Pennsylvania State Rep. Summer Lee made her case at an April 4 town hall meeting sponsored by the Jewish Federation of Greater Pittsburgh’s Community Relations Council why the Pittsburgh Jewish community should help send her to Washington, D.C.
Lee hopes to win the Democratic nomination for Pennsylvania’s newly created 12th Congressional District. Much of the district is now represented by Mike Doyle, a congressman since 1995, in the 18th District. The new 12th district was redrawn after the 2020 U.S. Census and is comprised of the city of Pittsburgh as well as some eastern and southern suburbs, including parts of Westmoreland County.
Jerry Dickinson, Steve Irwin, William Parker and Jeff Woodard also seek the Democratic nomination to fill the new seat.
Lee talked about her background, fielded questions about infrastructure, gas prices, the war in Ukraine and spoke at length about Israel, antisemitism, race and other issues of concern to Jewish voters at the meeting, moderated by Laura Cherner, director of the CRC, and held at Lee’s campaign headquarters in Swissvale.
Lee spoke of growing up in the Mon Valley and of the historic roots of racism and poverty in the region, including redlining, predatory lending, underfunded schools and food, and medical and transportation deserts.
The congressional hopeful said she decided to go to law school to be a champion for people like her.
“When I looked toward leadership, I never saw leaders that looked like me,” she said. “There were no Black women represented at any level of government beyond school boards.”
In 2018, Lee won the seat in the Pennsylvania House of Representatives 34th district.
Cherner questioned Lee about her views on Israel, including whether she thought that Israel had a right to exist as a Jewish Democratic state. Lee said she did.
“I also understand and truly believe the need that we have for Jewish folks globally to have a safe haven, to have refuge and a place to be safe,” Lee said. “I think our role has to be in how we are ensuring the safety of all folks over there right now.”
But Lee said she didn’t know if Israel was an apartheid state.
“I don’t necessarily know the answer to that,” she said. “I don’t know that I am as well-versed in the intricacies of this.”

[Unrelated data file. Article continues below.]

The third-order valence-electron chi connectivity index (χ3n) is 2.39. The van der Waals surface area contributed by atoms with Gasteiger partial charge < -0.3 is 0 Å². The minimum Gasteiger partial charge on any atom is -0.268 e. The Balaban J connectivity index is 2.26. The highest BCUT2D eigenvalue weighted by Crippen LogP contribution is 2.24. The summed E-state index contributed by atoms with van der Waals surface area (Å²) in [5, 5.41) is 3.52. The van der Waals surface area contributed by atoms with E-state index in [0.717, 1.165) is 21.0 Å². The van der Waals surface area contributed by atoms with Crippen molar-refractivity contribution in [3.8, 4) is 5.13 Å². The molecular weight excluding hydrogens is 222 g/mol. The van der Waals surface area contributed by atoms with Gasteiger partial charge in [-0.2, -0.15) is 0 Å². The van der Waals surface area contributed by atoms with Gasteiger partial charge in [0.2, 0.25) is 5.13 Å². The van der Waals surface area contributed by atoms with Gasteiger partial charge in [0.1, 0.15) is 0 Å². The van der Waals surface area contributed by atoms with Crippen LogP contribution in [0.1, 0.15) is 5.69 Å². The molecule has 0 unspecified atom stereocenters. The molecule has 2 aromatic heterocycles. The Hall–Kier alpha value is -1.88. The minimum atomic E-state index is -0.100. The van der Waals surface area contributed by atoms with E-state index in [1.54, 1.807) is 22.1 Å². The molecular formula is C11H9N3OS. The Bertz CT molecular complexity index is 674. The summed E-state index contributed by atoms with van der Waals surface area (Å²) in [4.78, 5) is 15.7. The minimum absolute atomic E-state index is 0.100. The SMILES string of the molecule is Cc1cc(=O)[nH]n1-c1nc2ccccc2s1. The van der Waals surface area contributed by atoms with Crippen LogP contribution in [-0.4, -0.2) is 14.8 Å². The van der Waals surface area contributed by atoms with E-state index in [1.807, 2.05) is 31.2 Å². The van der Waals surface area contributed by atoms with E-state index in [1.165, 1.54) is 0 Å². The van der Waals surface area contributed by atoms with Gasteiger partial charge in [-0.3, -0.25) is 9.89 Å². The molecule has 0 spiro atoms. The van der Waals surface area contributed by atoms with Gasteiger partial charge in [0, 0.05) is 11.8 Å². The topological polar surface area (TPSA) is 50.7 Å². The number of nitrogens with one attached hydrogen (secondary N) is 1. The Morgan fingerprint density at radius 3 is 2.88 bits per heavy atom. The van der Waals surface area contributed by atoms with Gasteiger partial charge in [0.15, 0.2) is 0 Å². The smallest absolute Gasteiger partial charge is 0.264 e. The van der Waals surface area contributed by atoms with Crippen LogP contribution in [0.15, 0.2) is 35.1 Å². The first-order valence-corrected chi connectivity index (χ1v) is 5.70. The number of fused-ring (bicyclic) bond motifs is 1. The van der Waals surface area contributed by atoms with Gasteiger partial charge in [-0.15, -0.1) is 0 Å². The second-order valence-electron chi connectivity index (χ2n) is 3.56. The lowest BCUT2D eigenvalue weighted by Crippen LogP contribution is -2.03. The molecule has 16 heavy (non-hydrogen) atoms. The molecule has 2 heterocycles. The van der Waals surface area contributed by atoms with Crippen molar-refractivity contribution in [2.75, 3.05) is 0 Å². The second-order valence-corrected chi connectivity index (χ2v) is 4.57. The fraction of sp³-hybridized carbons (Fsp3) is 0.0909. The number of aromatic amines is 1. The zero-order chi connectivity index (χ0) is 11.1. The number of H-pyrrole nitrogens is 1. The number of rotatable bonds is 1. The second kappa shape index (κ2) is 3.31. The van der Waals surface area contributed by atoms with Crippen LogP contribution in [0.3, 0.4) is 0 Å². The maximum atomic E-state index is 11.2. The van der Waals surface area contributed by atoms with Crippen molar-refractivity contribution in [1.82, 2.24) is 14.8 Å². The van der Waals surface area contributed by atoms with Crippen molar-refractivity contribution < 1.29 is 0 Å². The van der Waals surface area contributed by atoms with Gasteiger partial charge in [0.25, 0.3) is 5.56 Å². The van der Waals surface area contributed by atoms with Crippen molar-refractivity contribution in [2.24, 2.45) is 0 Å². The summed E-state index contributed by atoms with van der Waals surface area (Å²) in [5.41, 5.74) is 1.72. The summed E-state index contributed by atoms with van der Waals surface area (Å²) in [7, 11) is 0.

Cherner questioned Lee about two tweets she posted on May 14, 2021, in the midst of fighting in Israel and the Gaza Strip.
“When I hear American pols use the refrain ‘Israel has the right to defend itself’ in response to undeniable atrocities on a marginalized pop, I can’t help but think of how the west has always justified indiscriminate & disproportionate force & power on weakened & marginalized ppl.”
She also tweeted: “The US has nvr shown leadership in safeguarding human rights of folks its othered But as we fight against injustice here in the mvmnt for Blk lives, we must stand against injustice everywhere. Inhumanities against the Palestinian ppl cannot be tolerated or justified.”
Lee said that, “placed in context,” her tweets were her response as a Black woman to an event that took place in Israel.
“That was, I believe, a year ago, also during Ramadan where we saw a mosque being raided,” Lee said. “Those were folks who are in their most vulnerable point, in their holy month, praying and breaking fast. That was an internationally recognized event that happened; that was an escalation of what we had seen.”
Lee said she believed American politicians should have spoken out on behalf of the Palestinians.
“That would have cost us nothing,” she said. “Instead, I saw American politicians rushing to use the phrase, ‘Israel has a right to defend itself,’” she said. “The question was, what were they defending themselves against at that moment? What that tweet was talking about is, when we are saying that a powerful entity has a right to defend itself when no one has done anything needing defense?”